The 4th of July is one of America’s favorite holidays. It’s the day we celebrate the founding of our nation. On July 4, 1776, the Continental Congress approved the Declaration of Independence. Now, 243 years later, this day is synonymous with fun, family, friends, food, BBQ and fireworks. But those aren’t the only things this holiday is known for. In fact, the 4th of July has earned a reputation as the deadliest holiday in America and it’s not hard to see why. When you mix fireworks with alcohol and loud music, the odds increase that the evening can end badly. While most injuries involve burns from fireworks and drunk-driving crashes, dental accidents can happen, too. This article should help you keep your teeth safe on the 4th.
Beware of the Beer
The freedom to legally drink and purchase alcohol at age 18 (in Maryland) is a right that many take advantage of on the 4th of July holiday. We’re not going to tell you not to drink, but we’d like to remind you that being intoxicated is a common cause for falls and fall-related injuries. Alcohol consumption is known to cause poor judgement, coordination problems and a lack of balance, increasing an individual’s fall risk. At our office, many of our dental-emergency patients have suffered falls that caused their injuries. If you plan on drinking this 4th, try to keep your consumption to an acceptable level and avoid areas where your chances of falling are high, like the stairs!
While we’re on the topic of alcohol, we feel like it needs to be said that you absolutely should not be opening beer bottles with your teeth. It’s an obvious no-no, but people still tend to use their teeth to pry open metal bottle caps. Beer bottle-related tooth injuries actually make up a large percentage of dental problems at 4th of July BBQs. Avoid them!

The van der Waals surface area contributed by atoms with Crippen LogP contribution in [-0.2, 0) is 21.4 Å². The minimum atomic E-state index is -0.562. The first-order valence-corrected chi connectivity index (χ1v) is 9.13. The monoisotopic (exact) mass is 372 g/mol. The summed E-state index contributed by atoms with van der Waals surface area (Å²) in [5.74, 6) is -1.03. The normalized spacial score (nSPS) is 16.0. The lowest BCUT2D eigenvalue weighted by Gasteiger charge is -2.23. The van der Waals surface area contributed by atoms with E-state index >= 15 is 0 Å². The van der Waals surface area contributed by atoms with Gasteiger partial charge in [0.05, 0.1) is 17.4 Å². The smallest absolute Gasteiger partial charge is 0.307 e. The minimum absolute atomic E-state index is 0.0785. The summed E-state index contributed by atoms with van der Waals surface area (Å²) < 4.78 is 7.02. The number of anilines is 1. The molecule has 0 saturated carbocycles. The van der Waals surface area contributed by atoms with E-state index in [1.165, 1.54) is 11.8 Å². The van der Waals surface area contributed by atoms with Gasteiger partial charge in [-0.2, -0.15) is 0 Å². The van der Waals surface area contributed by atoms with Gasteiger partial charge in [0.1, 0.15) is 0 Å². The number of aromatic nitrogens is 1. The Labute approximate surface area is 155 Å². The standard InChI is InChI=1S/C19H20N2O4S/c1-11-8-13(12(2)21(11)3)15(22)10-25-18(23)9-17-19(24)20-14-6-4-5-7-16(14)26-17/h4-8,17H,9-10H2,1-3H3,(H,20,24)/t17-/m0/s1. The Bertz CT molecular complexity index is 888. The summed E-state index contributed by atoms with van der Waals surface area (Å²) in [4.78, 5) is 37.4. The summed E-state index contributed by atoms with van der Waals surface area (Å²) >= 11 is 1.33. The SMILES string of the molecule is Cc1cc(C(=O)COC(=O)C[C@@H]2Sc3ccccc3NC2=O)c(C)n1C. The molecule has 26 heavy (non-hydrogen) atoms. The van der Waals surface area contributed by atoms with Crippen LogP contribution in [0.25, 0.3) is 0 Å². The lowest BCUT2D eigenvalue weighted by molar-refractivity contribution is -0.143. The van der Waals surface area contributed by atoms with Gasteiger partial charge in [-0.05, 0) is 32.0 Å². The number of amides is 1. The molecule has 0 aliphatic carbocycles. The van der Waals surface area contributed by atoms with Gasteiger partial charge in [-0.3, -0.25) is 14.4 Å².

Avoid Hard Foods
When you’re spending all day socializing, you’re probably snacking on lots of different foods. Two common things people chew on, that we’d prefer you avoid, are hard pretzels and ice. Crunching ice cubes can chip away at the enamel of your teeth and cause a tooth to break. “For refreshment, instead of crushing big chunks of ice with the teeth, dentists recommend letting ice slivers melt in the mouth like candy. Dentists also recommend baby carrots or apple chunks to ice chewers who are seeking a crunch.” - Colgate.
Even for the most cautious of us, dental injuries can still happen. Since dental offices won’t be open again until July 5th, here are a few things you can do to relieve pain should you suffer a dental emergency.
If none of these remedies work, or if your injury is severe, we’d suggest that you visit your closest emergency room or urgent care center.
Now that you know some of the things that could cause a dental emergency this 4th of July, it’s up to you to take the necessary precautions. Beer, gum and many of the other foods you’ll consume this holiday are abrasive to your teeth and enamel, so make sure to end your day off with a thorough brushing and flossing. If you experience a dental emergency this 4th, have no fear, simply visit us at Quince Orchard Dental Care.